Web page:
War Horse, Birmingham Hippodrome - review with pictures
The National Theatre’s acclaimed West End play, War Horse, has thundered back onto the stage at Birmingham’s Hippodrome for a second time.
This epic tale of friendship and loss has consistently broken records since its debut in 2007 and was most notably adapted for the big screen by Steven Spielberg.
Set in a pastoral Britain against the backdrop of a brewing Second World War, it sets the scene in an almost whimsical, earthy way.
A young and impressionable Albert is gifted a headstrong foal with whom he forms an exceptional bond.
This is all shattered, however, when the horse is later sold to the Cavalry and shipped to France during the war’s outbreak.
Based on the novel by Michael Morpurgo, this rings true to many events that surrounded this terrible time.
Indeed around eight million horses died as a direct result of the war, especially in the early stages such as the Battle of Marne in 1914.
Many of which were put down in heavy artillery whilst serving on the front line before the days of trench warfare.
Given that the original book took the unusual route of being narrated from the horse’s perspective, this production uses many imaginative methods to stay true to this device.
While the emotions of this horrific war are well-trodden focal point of many of our history lessons and literary identity, the life-size horse puppets are clearly a huge draw for this particular yarn.
The Handspring Puppet Company employs incredible skill in the creation of these props but it’s the choreography that provides the magic.
The actors playing the part of the war horse achieved a sense of polyphony that is spectacle in itself.
Three voices all blend together to create a synthesis that is three-dimensional as it is acute.
Along with the fluidity of the mechanics, all three operators create a smoke screen bringing the animals to a living, breathing reality.
One would be forgiven for forgetting this this a woven wooden shell adorned with cloth, revealing the tortured nature of their souls.
Time was held captive during parts where limbs cascade to the ground in a riotous gallop before settling back into real time.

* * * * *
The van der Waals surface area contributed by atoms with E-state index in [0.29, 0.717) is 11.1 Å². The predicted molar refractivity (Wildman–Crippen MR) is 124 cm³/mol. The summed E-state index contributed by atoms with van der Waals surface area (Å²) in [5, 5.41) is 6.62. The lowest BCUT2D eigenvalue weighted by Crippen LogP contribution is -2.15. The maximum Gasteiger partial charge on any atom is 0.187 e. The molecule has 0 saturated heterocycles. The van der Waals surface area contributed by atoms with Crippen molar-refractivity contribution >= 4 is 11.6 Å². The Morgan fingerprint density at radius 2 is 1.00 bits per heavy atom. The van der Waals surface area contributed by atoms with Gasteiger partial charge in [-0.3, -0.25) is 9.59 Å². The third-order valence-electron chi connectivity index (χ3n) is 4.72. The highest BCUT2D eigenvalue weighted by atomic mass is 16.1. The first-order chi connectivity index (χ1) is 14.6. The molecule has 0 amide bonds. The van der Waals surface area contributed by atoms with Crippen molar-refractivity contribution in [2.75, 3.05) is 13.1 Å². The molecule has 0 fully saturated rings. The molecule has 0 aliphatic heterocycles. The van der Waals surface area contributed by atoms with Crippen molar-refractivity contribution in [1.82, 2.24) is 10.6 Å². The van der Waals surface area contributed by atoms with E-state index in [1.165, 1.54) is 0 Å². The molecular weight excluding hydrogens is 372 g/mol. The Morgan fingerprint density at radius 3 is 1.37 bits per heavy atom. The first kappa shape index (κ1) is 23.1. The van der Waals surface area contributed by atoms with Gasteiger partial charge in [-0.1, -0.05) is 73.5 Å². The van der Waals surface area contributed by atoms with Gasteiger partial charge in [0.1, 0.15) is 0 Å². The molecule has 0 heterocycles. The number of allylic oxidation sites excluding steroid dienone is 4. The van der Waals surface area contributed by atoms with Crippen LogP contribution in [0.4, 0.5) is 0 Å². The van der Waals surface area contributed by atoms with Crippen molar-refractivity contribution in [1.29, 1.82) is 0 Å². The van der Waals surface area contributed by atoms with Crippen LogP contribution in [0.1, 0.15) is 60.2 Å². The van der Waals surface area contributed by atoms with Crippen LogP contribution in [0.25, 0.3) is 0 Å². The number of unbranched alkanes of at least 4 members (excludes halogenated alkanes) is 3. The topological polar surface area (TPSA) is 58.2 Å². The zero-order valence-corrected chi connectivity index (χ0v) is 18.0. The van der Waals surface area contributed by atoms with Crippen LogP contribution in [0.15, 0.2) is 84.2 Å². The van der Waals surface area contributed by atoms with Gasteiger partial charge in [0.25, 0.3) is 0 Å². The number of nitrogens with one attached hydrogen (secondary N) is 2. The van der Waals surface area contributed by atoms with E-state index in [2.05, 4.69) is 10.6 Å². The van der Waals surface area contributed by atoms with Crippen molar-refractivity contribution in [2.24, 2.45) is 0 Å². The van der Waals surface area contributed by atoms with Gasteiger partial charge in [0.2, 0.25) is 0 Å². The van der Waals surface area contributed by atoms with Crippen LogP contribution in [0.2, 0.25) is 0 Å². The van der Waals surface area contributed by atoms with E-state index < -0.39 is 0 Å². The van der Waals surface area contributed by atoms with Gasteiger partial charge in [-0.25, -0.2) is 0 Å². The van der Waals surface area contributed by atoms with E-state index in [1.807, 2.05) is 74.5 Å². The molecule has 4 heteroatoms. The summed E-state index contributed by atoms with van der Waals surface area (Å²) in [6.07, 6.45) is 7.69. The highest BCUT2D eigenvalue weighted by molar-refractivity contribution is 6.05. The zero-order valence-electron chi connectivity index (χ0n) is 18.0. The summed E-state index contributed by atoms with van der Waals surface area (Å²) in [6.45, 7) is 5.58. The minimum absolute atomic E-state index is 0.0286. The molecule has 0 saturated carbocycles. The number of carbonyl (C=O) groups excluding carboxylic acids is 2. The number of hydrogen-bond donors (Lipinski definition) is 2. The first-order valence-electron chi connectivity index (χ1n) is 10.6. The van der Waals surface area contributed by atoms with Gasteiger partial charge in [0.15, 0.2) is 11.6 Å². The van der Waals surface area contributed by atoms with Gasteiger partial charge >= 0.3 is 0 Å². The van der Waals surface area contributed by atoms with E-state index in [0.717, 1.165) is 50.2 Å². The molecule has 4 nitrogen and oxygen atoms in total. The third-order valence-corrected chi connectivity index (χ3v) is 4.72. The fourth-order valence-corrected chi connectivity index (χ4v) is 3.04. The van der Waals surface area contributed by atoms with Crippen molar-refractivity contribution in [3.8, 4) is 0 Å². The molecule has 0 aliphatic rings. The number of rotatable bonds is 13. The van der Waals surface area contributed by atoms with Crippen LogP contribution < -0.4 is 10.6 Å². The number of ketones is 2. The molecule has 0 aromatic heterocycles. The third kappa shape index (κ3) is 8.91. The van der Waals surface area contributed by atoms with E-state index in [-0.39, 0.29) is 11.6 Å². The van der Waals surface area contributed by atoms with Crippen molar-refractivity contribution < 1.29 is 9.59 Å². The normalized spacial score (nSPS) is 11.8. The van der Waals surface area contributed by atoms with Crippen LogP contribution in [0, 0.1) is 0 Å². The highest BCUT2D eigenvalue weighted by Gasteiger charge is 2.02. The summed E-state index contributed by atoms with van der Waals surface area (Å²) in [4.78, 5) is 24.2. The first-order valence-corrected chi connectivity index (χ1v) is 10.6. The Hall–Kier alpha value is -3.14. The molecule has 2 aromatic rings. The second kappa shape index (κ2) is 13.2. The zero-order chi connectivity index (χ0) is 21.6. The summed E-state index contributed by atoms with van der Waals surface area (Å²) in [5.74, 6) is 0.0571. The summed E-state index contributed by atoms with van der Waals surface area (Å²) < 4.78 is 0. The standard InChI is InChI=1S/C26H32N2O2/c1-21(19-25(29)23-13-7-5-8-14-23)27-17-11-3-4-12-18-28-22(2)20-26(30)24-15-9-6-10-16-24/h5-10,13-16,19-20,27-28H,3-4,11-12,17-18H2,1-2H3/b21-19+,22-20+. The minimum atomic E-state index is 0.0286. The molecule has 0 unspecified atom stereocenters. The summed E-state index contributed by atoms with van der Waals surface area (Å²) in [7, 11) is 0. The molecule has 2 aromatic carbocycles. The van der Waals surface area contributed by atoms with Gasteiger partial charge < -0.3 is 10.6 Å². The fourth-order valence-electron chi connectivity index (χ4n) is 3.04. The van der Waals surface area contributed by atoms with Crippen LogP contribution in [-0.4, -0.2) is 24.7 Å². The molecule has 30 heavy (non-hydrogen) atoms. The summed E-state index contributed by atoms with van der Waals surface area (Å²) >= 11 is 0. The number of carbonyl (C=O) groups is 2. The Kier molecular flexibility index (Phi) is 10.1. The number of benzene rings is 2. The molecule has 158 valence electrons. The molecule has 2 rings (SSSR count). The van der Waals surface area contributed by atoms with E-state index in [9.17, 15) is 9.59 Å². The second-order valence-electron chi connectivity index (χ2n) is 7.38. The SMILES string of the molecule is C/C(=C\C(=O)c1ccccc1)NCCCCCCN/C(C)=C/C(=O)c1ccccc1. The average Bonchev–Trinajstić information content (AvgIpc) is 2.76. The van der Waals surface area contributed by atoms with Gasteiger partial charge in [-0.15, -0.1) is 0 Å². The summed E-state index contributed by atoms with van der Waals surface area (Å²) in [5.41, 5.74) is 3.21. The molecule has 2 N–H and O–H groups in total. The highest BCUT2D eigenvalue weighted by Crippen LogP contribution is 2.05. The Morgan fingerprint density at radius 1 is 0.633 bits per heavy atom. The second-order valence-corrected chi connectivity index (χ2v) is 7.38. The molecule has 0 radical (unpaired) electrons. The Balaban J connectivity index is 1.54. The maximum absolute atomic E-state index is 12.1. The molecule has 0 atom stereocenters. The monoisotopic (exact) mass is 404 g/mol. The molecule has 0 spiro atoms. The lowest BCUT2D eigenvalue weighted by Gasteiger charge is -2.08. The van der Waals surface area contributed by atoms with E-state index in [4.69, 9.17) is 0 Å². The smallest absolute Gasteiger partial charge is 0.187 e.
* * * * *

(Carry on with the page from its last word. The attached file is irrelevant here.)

Throughout, each movement was juxtaposed against a projected backdrop to provide context to each scene.
Clearly influenced by Japanese line art and abstract Escher-like patterns, raining mortar shells fell from the sky onto bloodied fields where the actors played out the scene.
Other props were used sparingly and the interaction almost touched on the delicacy and intent of contemporary dance.
This gave a sense of energy that seasoned cinematic directors yearn for.
Depth of field, gained through the clever use of space and lighting provided an expansive backdrop of which this terrible war was fought.
All throughout the production is guided with power and clarity by a poignant brass section, punctuated with the pitch perfect tones of folk musician Bob Fox, who provides a poetic narration, behind the veil of traditional, albeit, gritty folk.
The flawless puppetry doubtlessly makes this performance exceptional.
Every twitch of the ear, flick of the tail and beat of the hooves achieves the impossible of bringing emotion into what would otherwise be inanimate.
But while the puppets are clearly a big draw for this acclaimed theatrical event, it is clearly a sum of all its parts.
The subtlety of each and every movement, sound and nuance can only bring you closer to remembering those who were killed.
War Horse is unforgettable story is of a long lost innocence that time left behind for good.
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